Cognitive tasks and games – We ask LEAP participants to complete a series of paper-and-pencil and computer tasks and games that measure processes like attention, memory, sensory and emotion processing or social understanding.

Brain imaging – LEAP volunteers take part in two different kinds of brain imaging. One is called an MRI scan, where participants lie still inside a machine that takes a series of images of their brain while they either watch a video, play some games or take a nap. Brain activity is also recorded using EEG, where participants wear a cap on their head (like a swimming cap) with lots of small electrodes that pick up the electrical signals that are sent between different brain cells.

Biological samples – Some participants also provide a sample, like saliva or blood during one of their visits if they are happy to do so. These samples are used to measure immune and hormone activity or provide genetic information related to how the brain develops.

What happens next?

All of these tasks will allow us to… 

  • Understand how autism and commonly co-occurring health conditions (e.g. epilepsy, anxiety) develop from childhood to early adulthood.
  • Identify features of autism and its co-occurring health conditions that can be measured, called ‘biomarkers’.
  • Understand individual differences between autistic people, to develop more effective treatment options that are better tailored to each person’s needs, preferences and strengths.
  • Although this study does not test medicines, its findings may inform the future development of personalised treatments. The research may also inform the development and use of non-medical treatments.
Leaders of the LEAP study

Lead organisation: Radboud University
Lead: Prof Jan Buitelaar
Principle Investigators: Prof Jan Buitelaar, Dr Eva Loth, Prof Declan Murphy, Prof Simon Baron-Cohen, Prof Sarah Durston, Prof Tobias Banaschewski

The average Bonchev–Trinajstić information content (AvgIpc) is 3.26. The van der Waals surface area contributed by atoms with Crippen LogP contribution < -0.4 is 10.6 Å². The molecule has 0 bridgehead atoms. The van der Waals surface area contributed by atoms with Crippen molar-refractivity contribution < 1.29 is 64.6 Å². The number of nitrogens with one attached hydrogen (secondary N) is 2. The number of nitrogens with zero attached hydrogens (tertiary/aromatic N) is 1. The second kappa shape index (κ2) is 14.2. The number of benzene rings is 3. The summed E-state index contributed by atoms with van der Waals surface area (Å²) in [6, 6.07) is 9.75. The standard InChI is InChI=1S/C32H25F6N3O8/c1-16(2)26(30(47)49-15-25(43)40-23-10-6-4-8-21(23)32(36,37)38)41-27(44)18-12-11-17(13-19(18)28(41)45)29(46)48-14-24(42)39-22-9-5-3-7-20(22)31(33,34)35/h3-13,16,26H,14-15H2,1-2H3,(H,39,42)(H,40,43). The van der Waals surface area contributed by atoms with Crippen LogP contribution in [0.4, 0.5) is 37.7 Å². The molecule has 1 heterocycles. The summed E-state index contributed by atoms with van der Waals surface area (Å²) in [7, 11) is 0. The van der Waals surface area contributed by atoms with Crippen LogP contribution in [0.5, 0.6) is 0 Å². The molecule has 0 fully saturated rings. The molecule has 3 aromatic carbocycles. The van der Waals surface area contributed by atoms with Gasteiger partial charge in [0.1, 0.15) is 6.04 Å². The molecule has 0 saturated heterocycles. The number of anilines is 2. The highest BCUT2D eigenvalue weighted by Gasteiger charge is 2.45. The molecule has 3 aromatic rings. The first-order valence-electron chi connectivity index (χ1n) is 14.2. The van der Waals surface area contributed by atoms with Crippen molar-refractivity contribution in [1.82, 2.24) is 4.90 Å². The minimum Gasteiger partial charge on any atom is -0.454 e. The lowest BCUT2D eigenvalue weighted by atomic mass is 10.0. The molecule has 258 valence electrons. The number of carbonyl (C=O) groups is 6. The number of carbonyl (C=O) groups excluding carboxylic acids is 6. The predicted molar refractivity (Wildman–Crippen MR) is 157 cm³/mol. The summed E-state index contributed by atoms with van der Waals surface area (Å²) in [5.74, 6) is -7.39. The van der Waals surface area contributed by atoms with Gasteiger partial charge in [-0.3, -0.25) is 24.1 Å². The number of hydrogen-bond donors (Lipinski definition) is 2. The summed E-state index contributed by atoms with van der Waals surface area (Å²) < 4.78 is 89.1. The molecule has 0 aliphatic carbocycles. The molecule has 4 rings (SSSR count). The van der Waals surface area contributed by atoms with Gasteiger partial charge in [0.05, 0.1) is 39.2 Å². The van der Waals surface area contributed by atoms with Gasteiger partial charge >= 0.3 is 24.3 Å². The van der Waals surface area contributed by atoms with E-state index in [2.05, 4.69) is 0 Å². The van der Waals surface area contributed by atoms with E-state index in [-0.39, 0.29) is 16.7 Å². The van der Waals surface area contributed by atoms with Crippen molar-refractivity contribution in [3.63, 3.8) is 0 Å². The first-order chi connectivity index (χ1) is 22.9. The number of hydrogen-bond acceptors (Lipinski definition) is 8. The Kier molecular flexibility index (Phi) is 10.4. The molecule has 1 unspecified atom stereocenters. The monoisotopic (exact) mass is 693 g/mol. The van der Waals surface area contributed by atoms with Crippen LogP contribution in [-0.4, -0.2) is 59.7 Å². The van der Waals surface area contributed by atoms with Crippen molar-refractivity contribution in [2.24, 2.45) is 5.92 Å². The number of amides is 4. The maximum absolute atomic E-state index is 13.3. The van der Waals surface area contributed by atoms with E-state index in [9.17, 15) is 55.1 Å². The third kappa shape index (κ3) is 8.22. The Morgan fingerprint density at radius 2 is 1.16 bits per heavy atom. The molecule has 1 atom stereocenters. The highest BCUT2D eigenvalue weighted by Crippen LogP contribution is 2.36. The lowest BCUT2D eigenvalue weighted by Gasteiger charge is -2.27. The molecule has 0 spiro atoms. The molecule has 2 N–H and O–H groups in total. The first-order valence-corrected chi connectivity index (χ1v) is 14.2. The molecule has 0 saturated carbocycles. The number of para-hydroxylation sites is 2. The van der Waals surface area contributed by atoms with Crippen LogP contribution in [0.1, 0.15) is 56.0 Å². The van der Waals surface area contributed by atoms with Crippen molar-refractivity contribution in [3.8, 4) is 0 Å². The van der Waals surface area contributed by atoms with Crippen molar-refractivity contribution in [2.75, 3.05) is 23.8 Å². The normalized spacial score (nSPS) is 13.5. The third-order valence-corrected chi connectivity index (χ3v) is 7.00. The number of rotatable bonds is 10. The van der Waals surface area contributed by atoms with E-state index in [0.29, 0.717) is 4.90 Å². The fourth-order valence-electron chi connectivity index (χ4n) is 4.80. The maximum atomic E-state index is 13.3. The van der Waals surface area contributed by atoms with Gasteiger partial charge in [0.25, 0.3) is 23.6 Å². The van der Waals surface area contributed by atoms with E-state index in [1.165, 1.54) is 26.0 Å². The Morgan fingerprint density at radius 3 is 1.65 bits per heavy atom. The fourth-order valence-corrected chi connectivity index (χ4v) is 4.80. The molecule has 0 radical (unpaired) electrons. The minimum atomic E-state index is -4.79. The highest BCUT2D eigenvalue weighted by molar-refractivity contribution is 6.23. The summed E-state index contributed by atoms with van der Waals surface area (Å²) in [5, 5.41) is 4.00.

Research Centres: Radboud University, King’s College London, University of Cambridge, University Medical Centrum Utrecht, Central Institute of Mental Health

Leaders of the LEAP Epilepsy Study

Lead organisation: King’s College London (KCL)
Lead: Dr Jonathan O’Muircheartaigh
Principle Investigators: Prof Mark Richardson, Dr Jonathan O’Muircheartaigh, Prof Declan Murphy and Prof Oliver Howes
Research Centres: King’s College London, Radboud University, Karolinska Institute


LEAP will collaborate with a study in the United States that aims to develop biomarkers of social function and communication in autism. This study is called the Autism Biomarkers Consortium for Clinical Trials (ABC-CT). It will investigate potential biomarkers by undertaking clinical assessments, interviews with parents, and measures of visual attention and brain activity. The ABC-CT and AIMS-2-TRIALS have collaboratively used comparable biomarker measures to enable validation of results in separate groups of people from different parts of the world. Researchers in both studies will share data and knowledge in accordance with informed consent from participants and in line with national and EU regulations. The ABC-CT is led by Dr. James McPartland at Yale University and also includes: Boston Children’s Hospital, Duke University, the Seattle Children’s Research Institute, the University of California, and the University of Washington. ABC-CT is part of a public-private partnership managed through the Foundation for the NIH Biomarkers Consortium and supported by the National Institutes of Health and the Simons Foundation .